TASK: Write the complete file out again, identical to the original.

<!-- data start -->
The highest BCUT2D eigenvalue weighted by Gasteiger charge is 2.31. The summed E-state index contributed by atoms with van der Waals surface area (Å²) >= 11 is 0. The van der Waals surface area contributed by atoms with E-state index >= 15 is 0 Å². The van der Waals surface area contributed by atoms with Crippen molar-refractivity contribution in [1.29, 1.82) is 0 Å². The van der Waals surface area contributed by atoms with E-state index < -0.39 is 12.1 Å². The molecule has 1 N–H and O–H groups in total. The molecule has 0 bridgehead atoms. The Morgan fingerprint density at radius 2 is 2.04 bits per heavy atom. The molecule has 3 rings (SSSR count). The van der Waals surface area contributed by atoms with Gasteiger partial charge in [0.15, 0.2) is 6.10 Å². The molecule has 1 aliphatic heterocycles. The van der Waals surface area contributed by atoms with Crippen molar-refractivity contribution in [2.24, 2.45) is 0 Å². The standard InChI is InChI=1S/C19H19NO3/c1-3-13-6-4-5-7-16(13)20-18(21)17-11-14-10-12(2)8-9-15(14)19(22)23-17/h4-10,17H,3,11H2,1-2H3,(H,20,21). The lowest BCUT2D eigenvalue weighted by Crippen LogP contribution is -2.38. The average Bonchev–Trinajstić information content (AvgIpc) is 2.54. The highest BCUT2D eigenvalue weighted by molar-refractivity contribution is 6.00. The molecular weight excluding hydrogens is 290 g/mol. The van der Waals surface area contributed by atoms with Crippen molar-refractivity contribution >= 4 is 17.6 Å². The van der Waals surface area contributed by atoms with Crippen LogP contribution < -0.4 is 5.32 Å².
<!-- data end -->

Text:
The highest BCUT2D eigenvalue weighted by Gasteiger charge is 2.31. The summed E-state index contributed by atoms with van der Waals surface area (Å²) >= 11 is 0. The van der Waals surface area contributed by atoms with E-state index >= 15 is 0 Å². The van der Waals surface area contributed by atoms with Crippen molar-refractivity contribution in [1.29, 1.82) is 0 Å². The van der Waals surface area contributed by atoms with E-state index < -0.39 is 12.1 Å². The molecule has 1 N–H and O–H groups in total. The molecule has 0 bridgehead atoms. The Morgan fingerprint density at radius 2 is 2.04 bits per heavy atom. The molecule has 3 rings (SSSR count). The van der Waals surface area contributed by atoms with Gasteiger partial charge in [0.15, 0.2) is 6.10 Å². The molecule has 1 aliphatic heterocycles. The van der Waals surface area contributed by atoms with Crippen molar-refractivity contribution in [2.24, 2.45) is 0 Å². The standard InChI is InChI=1S/C19H19NO3/c1-3-13-6-4-5-7-16(13)20-18(21)17-11-14-10-12(2)8-9-15(14)19(22)23-17/h4-10,17H,3,11H2,1-2H3,(H,20,21). The lowest BCUT2D eigenvalue weighted by Crippen LogP contribution is -2.38. The average Bonchev–Trinajstić information content (AvgIpc) is 2.54. The highest BCUT2D eigenvalue weighted by molar-refractivity contribution is 6.00. The molecular weight excluding hydrogens is 290 g/mol. The van der Waals surface area contributed by atoms with Crippen molar-refractivity contribution >= 4 is 17.6 Å². The van der Waals surface area contributed by atoms with Crippen LogP contribution < -0.4 is 5.32 Å².